As I go through and process, anything that needs to be shredded, trashed, or recycled, gets placed in a specific pile, and once I've finished processing the rest of my paper, I handle each of those piles accordingly. I do this every month as part of a monthly duty day, and it helps immensely in keeping everything under control.


Beyond paper and electronics, the other thing that shows up the most in office spaces is supplies necessary for running a small business or practicing a certain hobby.

I spent a year and a half running a print design business, so my office was filled with even more paper than the average person. I had paper and envelope samples, loose paper, and notebooks, on top of pencils, pens, paint brushes, and more. Let me tell you, it is easy for all of that stuff to add up super fast and before you know it, you're drowning in paints or paper or whatever it is that you use for your business or hobby.

While it may seem impossible to reduce the supplies, it can be done. The key is to stick with the things you love the most and get rid of the rest. So if you have a favorite type of craft or painting or focus for your business, choose to focus on those things and forget the rest. This obviously requires you to make some hard choices about what's really important, but that's what this whole simplification thing is about.

With this area in particular, it's really easy to fall into the trap of "I might use it some day," but please don't do that to yourself! Particularly if your supplies is for a hobby rather than a business, keeping all those extra or half-finished projects around in the name of "some day" can put subconscious pressure and stress on you because you've "failed" to actually complete the projects.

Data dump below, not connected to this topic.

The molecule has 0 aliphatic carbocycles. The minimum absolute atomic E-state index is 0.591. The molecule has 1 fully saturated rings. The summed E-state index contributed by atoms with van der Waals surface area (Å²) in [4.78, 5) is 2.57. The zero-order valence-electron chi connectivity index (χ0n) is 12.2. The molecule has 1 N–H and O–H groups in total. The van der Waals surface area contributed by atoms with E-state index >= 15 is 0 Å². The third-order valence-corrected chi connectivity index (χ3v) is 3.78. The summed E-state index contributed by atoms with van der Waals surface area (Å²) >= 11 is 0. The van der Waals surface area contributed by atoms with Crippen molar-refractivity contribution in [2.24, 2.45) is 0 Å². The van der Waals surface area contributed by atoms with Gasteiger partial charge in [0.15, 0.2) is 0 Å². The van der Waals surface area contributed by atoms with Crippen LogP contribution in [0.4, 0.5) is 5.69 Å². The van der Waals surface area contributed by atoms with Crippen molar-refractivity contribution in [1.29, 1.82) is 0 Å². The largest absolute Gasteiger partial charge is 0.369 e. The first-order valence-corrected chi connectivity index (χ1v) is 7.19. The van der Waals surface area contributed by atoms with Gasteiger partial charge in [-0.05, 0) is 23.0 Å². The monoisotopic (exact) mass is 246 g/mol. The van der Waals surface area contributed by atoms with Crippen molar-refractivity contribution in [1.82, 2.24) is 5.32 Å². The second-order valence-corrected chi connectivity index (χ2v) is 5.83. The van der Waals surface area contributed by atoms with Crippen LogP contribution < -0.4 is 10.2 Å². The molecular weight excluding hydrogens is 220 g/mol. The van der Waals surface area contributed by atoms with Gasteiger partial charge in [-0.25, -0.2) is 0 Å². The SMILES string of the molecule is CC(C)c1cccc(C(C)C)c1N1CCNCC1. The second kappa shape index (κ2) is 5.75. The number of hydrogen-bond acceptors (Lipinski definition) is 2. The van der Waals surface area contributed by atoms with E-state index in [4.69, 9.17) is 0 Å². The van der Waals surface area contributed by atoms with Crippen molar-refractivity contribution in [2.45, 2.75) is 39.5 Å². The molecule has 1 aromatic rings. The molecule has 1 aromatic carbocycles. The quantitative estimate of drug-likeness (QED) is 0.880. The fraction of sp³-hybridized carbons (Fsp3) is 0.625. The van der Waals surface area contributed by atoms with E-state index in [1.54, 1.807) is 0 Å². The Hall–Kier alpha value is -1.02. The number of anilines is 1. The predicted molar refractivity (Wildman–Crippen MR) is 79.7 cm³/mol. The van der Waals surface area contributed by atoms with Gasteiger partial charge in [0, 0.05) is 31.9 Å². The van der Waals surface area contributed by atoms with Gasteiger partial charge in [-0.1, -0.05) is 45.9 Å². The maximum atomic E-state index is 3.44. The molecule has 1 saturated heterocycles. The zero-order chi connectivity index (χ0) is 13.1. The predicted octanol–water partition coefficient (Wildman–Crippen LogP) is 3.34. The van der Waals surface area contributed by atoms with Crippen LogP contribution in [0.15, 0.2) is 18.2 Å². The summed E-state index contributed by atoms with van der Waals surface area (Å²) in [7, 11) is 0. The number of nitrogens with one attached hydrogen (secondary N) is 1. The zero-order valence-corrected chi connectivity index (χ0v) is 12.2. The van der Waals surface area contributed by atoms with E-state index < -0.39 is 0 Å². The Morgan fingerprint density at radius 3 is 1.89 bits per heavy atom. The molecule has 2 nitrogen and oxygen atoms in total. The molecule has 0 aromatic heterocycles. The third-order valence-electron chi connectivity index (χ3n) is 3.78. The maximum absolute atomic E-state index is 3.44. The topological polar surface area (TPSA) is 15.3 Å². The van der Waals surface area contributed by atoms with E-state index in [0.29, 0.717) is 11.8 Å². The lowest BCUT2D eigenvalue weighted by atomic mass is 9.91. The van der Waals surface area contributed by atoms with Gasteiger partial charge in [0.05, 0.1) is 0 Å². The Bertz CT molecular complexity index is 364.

If there's a hobby or a type of supplies for your business that you think you might need but aren't sure about, employ the same strategy as the "maybe" box from your closet simplifying. Box up the items you think you might need, put them in another room, and pick a date. Write it on the calendar so you don't forget and when it arrives, if you haven't used anything in the box, toss or donate it.

Similarly, with unfinished projects, give yourself a deadline. You can literally give the project a  to do date and put it on the calendar, or you can put a due date that you have to finish it by or it gets tossed. Having the deadline in place will either motivate you to get it done or really emphasize the fact that you don't care about the project enough to complete it, allowing you to get rid of it guilt free.


When we think about clutter, the physical stuff is often what comes to mind first, but it's worth noting that digital clutter can be even worse than something like paper clutter, especially in an office. I recently spent two consecutive evenings organizing and decluttering my digital spaces because they'd gotten so unruly. I literally had an external hard drive with papers on it from high school!

There are different strategies for decluttering and organizing digital spaces from your actual hard drives to inboxes and social media profiles, and we'll touch on some of these in more detail in future Simplify Series posts, but with so much of our work happening online these days, keeping your digital spaces decluttered is often one the biggest keys to simplifying.